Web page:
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Revision #2 to TR12-143 | 2nd April 2013 22:30

#### Direct Products in Communication Complexity

Revision #2
Authors: Mark Braverman, Anup Rao, Omri Weinstein, Amir Yehudayoff
Accepted on: 2nd April 2013 22:30
Downloads: 2134
Keywords:

Abstract:

We give exponentially small upper bounds on the success probability for computing the direct product of any function over any distribution using a communication protocol. Let $suc(mu,f,C)$ denote the maximum success probability of a 2-party communication protocol for computing $f(x,y)$ with $C$ bits of communication, when the inputs $(x,y)$ are drawn from the distribution $mu$. Let $mu^n$ be the product distribution on $n$ inputs and $f^n$ denote the function that computes $n$ copies of $f$ on these inputs.

We prove that if $T log^{1.5} T < Cn$ and $suc(mu,f,C)<0.9$, then $suc(mu^n,f^n,T) < \exp(-\Omega(n))$. When $mu$ is a product distribution, we prove a nearly optimal result: as long as $T log^2 T < Cn$, we must have $suc(mu^n,f^n,T) < exp(\Omega(n))$.

Changes to previous version:

We fixed an inconsistency in the paper regarding the definition of computation of a function in communication complexity. We also added a discussion regarding a counterexample for a direct product like statement.

Revision #1 to TR12-143 | 23rd November 2012 02:16

#### Direct Products in Communication Complexity

Revision #1
Authors: Mark Braverman, Anup Rao, Omri Weinstein, Amir Yehudayoff
Accepted on: 23rd November 2012 02:16
Downloads: 1702
Keywords:

Abstract:

We give exponentially small upper bounds on the success probability for computing the direct product of any function over any distribution using a communication protocol. Let $\mathsf{suc}(\mu, f, C)$ denote the maximum success probability of a 2-party communication protocol for computing $f(x,y)$ with $C$ bits of communication, when the inputs $(x,y)$ are drawn from the distribution $\mu$. Let $\mu^n$ be the product distribution on $n$ inputs and $f^n$ denote the function that computes $n$ copies of $f$ on these inputs.

We prove that if $T \log^{3/2} T \ll C \sqrt{n}$ and $\mathsf{suc}(\mu,f,C) < \frac{2}{3}$, then $\mathsf{suc}(\mu^n,f^n,T) \leq \exp(-\Omega(n))$. When $\mu$ is a product distribution, we prove a nearly optimal result: as long as $T \log^2 T \ll Cn$, we must have $\mathsf{suc}(\mu^n, f^n,T) \leq \exp(-\Omega(n))$.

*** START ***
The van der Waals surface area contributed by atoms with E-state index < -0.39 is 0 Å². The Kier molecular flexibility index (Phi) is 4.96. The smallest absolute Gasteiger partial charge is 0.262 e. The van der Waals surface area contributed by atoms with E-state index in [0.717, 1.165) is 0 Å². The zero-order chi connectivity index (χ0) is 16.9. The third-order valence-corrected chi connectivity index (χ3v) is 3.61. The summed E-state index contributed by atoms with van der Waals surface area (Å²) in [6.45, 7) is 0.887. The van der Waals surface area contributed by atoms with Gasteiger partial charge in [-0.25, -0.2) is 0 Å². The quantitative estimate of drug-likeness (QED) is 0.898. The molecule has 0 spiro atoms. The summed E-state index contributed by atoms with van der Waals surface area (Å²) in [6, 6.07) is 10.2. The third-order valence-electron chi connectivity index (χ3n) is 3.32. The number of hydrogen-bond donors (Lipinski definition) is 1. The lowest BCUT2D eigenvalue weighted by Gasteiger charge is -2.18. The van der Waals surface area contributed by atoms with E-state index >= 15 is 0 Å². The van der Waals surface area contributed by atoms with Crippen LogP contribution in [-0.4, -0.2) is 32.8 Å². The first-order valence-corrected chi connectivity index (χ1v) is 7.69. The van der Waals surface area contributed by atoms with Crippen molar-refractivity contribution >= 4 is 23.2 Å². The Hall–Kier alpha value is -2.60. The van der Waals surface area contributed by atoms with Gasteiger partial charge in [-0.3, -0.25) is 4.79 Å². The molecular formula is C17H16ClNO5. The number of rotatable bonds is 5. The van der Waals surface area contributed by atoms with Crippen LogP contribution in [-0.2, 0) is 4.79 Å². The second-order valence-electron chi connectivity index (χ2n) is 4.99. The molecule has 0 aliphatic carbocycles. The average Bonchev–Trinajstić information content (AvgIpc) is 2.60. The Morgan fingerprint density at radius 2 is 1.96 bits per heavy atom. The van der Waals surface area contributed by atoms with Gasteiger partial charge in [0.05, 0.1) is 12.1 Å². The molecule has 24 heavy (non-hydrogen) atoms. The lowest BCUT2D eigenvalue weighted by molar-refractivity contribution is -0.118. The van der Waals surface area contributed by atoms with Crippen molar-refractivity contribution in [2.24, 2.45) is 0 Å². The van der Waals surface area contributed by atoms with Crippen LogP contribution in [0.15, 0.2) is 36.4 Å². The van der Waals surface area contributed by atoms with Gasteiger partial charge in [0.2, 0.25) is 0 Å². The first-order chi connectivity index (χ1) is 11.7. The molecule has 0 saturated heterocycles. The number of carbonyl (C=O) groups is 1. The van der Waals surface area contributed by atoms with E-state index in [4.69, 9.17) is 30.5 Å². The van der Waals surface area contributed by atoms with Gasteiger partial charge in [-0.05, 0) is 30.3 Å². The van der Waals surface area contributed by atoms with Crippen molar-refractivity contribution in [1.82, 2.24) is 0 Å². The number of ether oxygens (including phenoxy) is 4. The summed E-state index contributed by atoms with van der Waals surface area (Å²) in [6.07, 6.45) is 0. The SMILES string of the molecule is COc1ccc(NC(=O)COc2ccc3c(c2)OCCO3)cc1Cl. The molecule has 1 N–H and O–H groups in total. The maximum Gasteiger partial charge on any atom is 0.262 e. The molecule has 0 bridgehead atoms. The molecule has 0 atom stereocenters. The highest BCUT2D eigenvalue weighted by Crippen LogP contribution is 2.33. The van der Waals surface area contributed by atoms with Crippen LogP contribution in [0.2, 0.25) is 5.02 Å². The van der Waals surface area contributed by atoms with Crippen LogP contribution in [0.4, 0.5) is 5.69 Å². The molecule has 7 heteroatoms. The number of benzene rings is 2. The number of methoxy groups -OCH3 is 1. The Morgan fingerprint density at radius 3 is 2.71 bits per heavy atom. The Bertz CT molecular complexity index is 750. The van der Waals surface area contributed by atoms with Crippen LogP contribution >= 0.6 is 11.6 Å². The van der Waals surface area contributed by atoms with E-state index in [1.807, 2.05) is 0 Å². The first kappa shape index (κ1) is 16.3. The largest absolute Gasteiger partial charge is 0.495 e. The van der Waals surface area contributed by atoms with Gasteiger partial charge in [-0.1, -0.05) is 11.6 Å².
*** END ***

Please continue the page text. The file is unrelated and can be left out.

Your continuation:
Changes to previous version:

In this revision we update section 3 of the paper in order to correct
an error in the earlier version (last equations of Claims 25 and 27)
that was discovered by Penghui Yao. We deeply thank him for that.
Our revision affects all of section 3.

### Paper:

TR12-143 | 5th November 2012 23:40

#### Direct Products in Communication Complexity

TR12-143
Authors: Mark Braverman, Anup Rao, Omri Weinstein, Amir Yehudayoff
Publication: 5th November 2012 23:40
Downloads: 2075
Keywords:

Abstract:

We give exponentially small upper bounds on the success probability for computing the direct product of any function over any distribution using a communication protocol. Let suc(?,f,C) denote the maximum success probability of a 2-party communication protocol for computing f(x,y) with C bits of communication, when the inputs (x,y) are drawn from the distribution ?. Let ?^n be the product distribution on n inputs and f^n denote the function that computes n copies of f on these inputs.

We prove that if T log^1.5 T ? Cn and suc(?,f,C)<0.9, then suc(?n,fn,T)?exp(??(n)). When ? is a product distribution, we prove a nearly optimal result: as long as T log^2 T ? Cn, we must have suc(?n,fn,T) ? exp(??(n)).

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